How to Save a Dying Rosemary Plant

Can a Dying Rosemary Plant Be Revived

Rosemary (Rosemarinus Officinalis) plant is a fragrant evergreen medicinal plant whose origin could be traced to the Mediterranean. The Rosemary Plant is a perennial plant that can live for more than two years.

Its usefulness has made it unique amongst other plants as it can be used for many purposes, such as a culinary condiment, making body perfumes and of course, most importantly, it has amazing health benefits.

However, this wonderful rosemary plant is not shielded against common problems known to affect garden plants.

This is why today’s guide decides to focus on how to save a dying rosemary plant.

Can a Dying Rosemary Plant Be Revived?

Can a rosemary plant be revived? Yes, it can be revived just like the way you do for other plants. There are no special skills you must acquire before you can revive your dying rosemary plant.

Good enough, you do not also need to hire a professional gardener or a horticulturist.

It is what you can do on your own- do it yourself (DIY)

All you need is for you to follow the guides provided in this article and you would discover that reviving a dying rosemary plant is not so difficult and you don’t have to empty your pocket as well.

If you notice your rosemary plant wearing an unhealthy look different from how it should look, there could be several factors responsible for it.

However, this must be after you are certain that you have certified its growing conditions as peculiar to the Mediterranean, and with much importance to enough sun, good soil pore space, and not regular watering.

How To Save a Dying Rosemary Plant

How to Save a Dying Rosemary Plant

Here are some of the steps you can take to save your dying rosemary plant and bring it back to life:

1. Rosemary with root rot

Common symptoms of rosemary with root rot often appear to look wilted or drooping with leaves that turn brown, yellow, or black.

The likely cause of root rot of rosemary could be over-irrigating, excess rainfall, poorly draining soil, and or high humidity.

Solution

Cut off parts with root rot; replant the rosemary in a new pot (repotting of rosemary), expose to full sun, unlike the Japanese maple tree which does not need excess sunlight.

You can also take cuttings of the dying rosemary for propagation as one of the ways to achieve a reasonably high success rate on how to propagate rosemary plants.

2. Rosemary with stunted growth

If you notice your rosemary is not growing well as expected, then it’s probably suffering from stunted growth. Some of the likely causes could be that it is not in full sunlight or it has been pot-bound.

This is what happens when rosemary is potbound; even though the rosemary plant is known to thrive significantly in poor soils and is rarely affected by insufficient nutrients, it can become root bound if it exhausts the potting soil and its nutrients if left for long in the same pot.

Solution:

  • Repot rosemary in a new pot larger than the existing one (about 17inches across). Ensure it is 20% sand and 80% compost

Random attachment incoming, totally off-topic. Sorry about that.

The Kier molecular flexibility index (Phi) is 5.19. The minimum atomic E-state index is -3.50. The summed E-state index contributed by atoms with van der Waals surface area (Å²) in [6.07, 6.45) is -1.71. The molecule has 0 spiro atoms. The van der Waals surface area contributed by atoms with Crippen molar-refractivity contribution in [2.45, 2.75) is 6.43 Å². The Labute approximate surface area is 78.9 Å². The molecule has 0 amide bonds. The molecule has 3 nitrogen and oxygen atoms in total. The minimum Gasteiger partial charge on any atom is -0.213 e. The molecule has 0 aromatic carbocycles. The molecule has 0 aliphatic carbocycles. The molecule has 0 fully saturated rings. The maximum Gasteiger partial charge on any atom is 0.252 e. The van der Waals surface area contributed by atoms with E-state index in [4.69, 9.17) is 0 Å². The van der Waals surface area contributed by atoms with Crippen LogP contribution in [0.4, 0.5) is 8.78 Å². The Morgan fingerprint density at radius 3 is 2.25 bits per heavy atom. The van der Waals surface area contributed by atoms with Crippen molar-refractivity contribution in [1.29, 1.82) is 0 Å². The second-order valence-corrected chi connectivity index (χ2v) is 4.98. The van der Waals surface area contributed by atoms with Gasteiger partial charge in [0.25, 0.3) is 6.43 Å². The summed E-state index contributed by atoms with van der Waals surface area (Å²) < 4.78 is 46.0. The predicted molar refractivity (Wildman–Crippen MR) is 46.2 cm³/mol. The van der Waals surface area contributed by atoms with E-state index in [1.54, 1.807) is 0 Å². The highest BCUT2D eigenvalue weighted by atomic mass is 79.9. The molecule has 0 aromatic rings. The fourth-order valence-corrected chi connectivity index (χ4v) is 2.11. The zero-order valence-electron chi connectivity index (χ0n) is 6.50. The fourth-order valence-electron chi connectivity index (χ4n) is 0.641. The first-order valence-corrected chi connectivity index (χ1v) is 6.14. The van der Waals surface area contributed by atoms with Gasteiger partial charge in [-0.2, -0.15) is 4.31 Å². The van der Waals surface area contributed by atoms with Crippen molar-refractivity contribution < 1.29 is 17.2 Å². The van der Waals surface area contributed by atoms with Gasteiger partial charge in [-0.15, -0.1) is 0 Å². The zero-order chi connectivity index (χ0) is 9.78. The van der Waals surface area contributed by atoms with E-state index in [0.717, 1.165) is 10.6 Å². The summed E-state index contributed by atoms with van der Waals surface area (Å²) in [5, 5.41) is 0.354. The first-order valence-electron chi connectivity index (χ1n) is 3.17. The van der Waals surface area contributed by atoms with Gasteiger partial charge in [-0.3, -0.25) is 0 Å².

• In the case of a smaller pot where it is deprived of nutrients, application of a weak fertilizer in the spring can help
  • Prune for leaves for culinary purposes during spring or summer and to early Fall

Note: Please ensure you do not over prune the rosemary down to the woody base because older stems do not grow new foliages.

3. Yellow leaves and scanty flowers

Why is my rosemary turning yellow? One of the causes of rosemary turning yellow and scanty flowers is due to excess nitrogen as a result of rich soils.

Or it can also be too much fertilizer. Once this happens, it would be noticeable on the leaves and bloom.

Excess nitrogen can burn the roots thereby turning the leaves yellow which can lead to a reduction in the aroma and its culinary value.

Excess nitrogen will only stimulate foliage growth but without much taste and this would be at the disadvantage of the flowers

Solution:

  • Reduce frequent application of fertilizer if you are consistently doing so
  • Aerate the soil around roots using a fork if the rosemary is in the ground and is already established. Doing so will help distribute sand around its base to will improve the soil structure.
  • It is good to amend the soil with a sandy soil mix of 20% and 80% compost. This formulation is best on how to repot a rosemary plant.

Here are some of the basic things you need for reviving a rosemary plant:

  • Light
  • Water
  • Fertilizer (compost)
  • Soil
  • Temperature and Humidity
  • Garden fork
  • Pot

Recommended Posts:

Conclusion

How to save a dying rosemary plant is not difficult as you must have learned in the article. You just need to follow the guides provided on how to revive a dying rosemary plant.

Rosemary has high economic value. Therefore, it should not be left to die like a common plant. It should be propagated in as many ways as possible.

Again, here is why you need to revive your rosemary plant:

  1. Rosemary with root rot
  2. Rosemary with stunted growth
  3. Yellow leaves and scanty flowers

So next time you notice these on your rosemary plant, endeavor to replicate the steps provided.

Scroll to Top